I knew it was hopeless, but I tried firing up the communications array. No signal, of course. The primary satellite dish had broken off, remember? A John Young. He is the quintessential astronaut. Competent, fearless, highly intelligent, and seemingly immune to stress. When Apollo 16 launched, his heart rate never got higher than Most astronauts spike to at least during launches. Q Watney seems to be able to maneuver his way around some pretty major problems with a little duct tape and ingenuity!

Did you watch the show as a kid? Any favorite episodes? A Indeed I did! I loved that show. My favorite episode was the one where engineering students had a barricade contest. Q Star Wars or Star Trek? Meet Buzz Aldrin for brunch. Dinner with the writing staff of Doctor Who. Were you expecting the overwhelmingly positive reception the book received? A I had no idea it was going to do so well. The story had been available for free on my website for months and I assumed anyone who wanted to read it had already read it.

So I went ahead and did it, setting the price to the minimum Amazon would allow. As it sold more and more copies I just watched in awe. Smith, Sherlock Holmes, X-Men: First Class.

What was your first reaction? Who should play the part of Mark Watney? The movie deal and print publishing deal came within a week of each other, so I was a little shell-shocked. In fact, it was such a sudden launch in to the big leagues that I literally had a difficult time believing it. I actually worried it could all be an elaborate scam. So I guess that was my first reaction: A I have a few irons in the fire. Though based on the response from The Martian, I might go with a different story idea I have in mind: Click here.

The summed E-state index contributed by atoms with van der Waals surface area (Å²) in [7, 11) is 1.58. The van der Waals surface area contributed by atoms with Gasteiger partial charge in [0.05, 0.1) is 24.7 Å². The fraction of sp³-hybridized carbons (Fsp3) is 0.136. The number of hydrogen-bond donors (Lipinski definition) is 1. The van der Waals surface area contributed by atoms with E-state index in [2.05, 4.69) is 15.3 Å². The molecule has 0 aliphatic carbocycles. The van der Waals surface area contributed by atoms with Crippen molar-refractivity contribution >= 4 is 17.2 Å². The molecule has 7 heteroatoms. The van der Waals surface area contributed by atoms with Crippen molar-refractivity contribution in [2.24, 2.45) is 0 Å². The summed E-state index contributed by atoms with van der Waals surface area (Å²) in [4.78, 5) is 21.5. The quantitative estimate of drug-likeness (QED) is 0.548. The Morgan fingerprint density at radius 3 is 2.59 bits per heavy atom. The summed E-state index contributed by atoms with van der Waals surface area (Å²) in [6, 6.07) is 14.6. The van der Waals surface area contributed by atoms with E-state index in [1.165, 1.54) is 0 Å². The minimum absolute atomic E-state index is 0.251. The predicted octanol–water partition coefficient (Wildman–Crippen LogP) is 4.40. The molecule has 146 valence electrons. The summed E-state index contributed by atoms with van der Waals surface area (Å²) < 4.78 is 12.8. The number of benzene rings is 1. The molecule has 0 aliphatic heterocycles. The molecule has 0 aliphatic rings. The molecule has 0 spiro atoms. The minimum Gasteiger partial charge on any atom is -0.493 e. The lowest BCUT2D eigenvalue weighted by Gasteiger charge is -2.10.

Subjects Fiction Science Fiction Thriller. Now, he's sure he'll be the first person to die there. After a dust storm nearly kills him and forces his crew to evacuate while thinking him dead, Mark finds himself stranded and completely alone with no way to even signal Earth that he's alive—and even if he could get word out, his supplies would be gone long before a rescue could arrive.

Chances are, though, he won't have time to starve to death. The damaged machinery, unforgiving environment, or plain-old "human error" are much more likely to kill him first.